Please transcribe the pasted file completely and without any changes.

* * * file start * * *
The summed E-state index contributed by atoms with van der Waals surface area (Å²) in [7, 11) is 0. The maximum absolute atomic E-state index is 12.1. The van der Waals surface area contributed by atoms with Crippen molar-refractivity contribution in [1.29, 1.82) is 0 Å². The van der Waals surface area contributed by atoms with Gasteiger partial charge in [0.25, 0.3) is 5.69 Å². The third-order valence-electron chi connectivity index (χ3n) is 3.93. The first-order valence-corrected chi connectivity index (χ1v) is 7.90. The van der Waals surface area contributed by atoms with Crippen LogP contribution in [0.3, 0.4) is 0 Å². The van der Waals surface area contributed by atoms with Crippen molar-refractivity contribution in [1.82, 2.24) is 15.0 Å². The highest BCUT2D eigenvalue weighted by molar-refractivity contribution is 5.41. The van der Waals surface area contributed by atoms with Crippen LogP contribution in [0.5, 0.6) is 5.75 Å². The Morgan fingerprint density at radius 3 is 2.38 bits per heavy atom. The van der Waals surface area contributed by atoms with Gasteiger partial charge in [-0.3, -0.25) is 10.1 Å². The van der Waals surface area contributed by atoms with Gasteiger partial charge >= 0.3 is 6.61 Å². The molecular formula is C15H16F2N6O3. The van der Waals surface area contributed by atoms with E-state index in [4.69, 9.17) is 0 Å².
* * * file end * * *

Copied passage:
The summed E-state index contributed by atoms with van der Waals surface area (Å²) in [7, 11) is 0. The maximum absolute atomic E-state index is 12.1. The van der Waals surface area contributed by atoms with Crippen molar-refractivity contribution in [1.29, 1.82) is 0 Å². The van der Waals surface area contributed by atoms with Gasteiger partial charge in [0.25, 0.3) is 5.69 Å². The third-order valence-electron chi connectivity index (χ3n) is 3.93. The first-order valence-corrected chi connectivity index (χ1v) is 7.90. The van der Waals surface area contributed by atoms with Crippen LogP contribution in [0.3, 0.4) is 0 Å². The van der Waals surface area contributed by atoms with Crippen molar-refractivity contribution in [1.82, 2.24) is 15.0 Å². The highest BCUT2D eigenvalue weighted by molar-refractivity contribution is 5.41. The van der Waals surface area contributed by atoms with Crippen LogP contribution in [0.5, 0.6) is 5.75 Å². The Morgan fingerprint density at radius 3 is 2.38 bits per heavy atom. The van der Waals surface area contributed by atoms with Gasteiger partial charge in [-0.3, -0.25) is 10.1 Å². The van der Waals surface area contributed by atoms with Gasteiger partial charge >= 0.3 is 6.61 Å². The molecular formula is C15H16F2N6O3. The van der Waals surface area contributed by atoms with E-state index in [4.69, 9.17) is 0 Å².